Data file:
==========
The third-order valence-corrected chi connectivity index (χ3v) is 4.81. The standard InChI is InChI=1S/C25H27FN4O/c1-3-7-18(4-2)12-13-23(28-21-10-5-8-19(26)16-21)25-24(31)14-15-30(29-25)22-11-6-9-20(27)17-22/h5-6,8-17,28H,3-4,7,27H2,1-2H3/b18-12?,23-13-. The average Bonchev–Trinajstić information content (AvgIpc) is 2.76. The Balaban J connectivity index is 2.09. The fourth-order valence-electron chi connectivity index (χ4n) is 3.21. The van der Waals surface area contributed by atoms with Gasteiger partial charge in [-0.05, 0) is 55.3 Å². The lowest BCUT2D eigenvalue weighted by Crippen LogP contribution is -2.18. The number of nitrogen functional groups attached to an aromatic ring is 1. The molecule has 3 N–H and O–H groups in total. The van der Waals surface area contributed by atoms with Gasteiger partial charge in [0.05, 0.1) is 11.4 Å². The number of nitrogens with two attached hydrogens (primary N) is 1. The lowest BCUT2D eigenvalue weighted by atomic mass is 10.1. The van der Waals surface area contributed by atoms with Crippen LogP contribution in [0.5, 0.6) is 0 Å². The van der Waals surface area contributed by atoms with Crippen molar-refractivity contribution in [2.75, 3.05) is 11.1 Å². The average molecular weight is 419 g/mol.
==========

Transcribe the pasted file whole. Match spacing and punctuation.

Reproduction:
The third-order valence-corrected chi connectivity index (χ3v) is 4.81. The standard InChI is InChI=1S/C25H27FN4O/c1-3-7-18(4-2)12-13-23(28-21-10-5-8-19(26)16-21)25-24(31)14-15-30(29-25)22-11-6-9-20(27)17-22/h5-6,8-17,28H,3-4,7,27H2,1-2H3/b18-12?,23-13-. The average Bonchev–Trinajstić information content (AvgIpc) is 2.76. The Balaban J connectivity index is 2.09. The fourth-order valence-electron chi connectivity index (χ4n) is 3.21. The van der Waals surface area contributed by atoms with Gasteiger partial charge in [-0.05, 0) is 55.3 Å². The lowest BCUT2D eigenvalue weighted by Crippen LogP contribution is -2.18. The number of nitrogen functional groups attached to an aromatic ring is 1. The molecule has 3 N–H and O–H groups in total. The van der Waals surface area contributed by atoms with Gasteiger partial charge in [0.05, 0.1) is 11.4 Å². The number of nitrogens with two attached hydrogens (primary N) is 1. The lowest BCUT2D eigenvalue weighted by atomic mass is 10.1. The van der Waals surface area contributed by atoms with Crippen LogP contribution in [0.5, 0.6) is 0 Å². The van der Waals surface area contributed by atoms with Crippen molar-refractivity contribution in [2.75, 3.05) is 11.1 Å². The average molecular weight is 419 g/mol.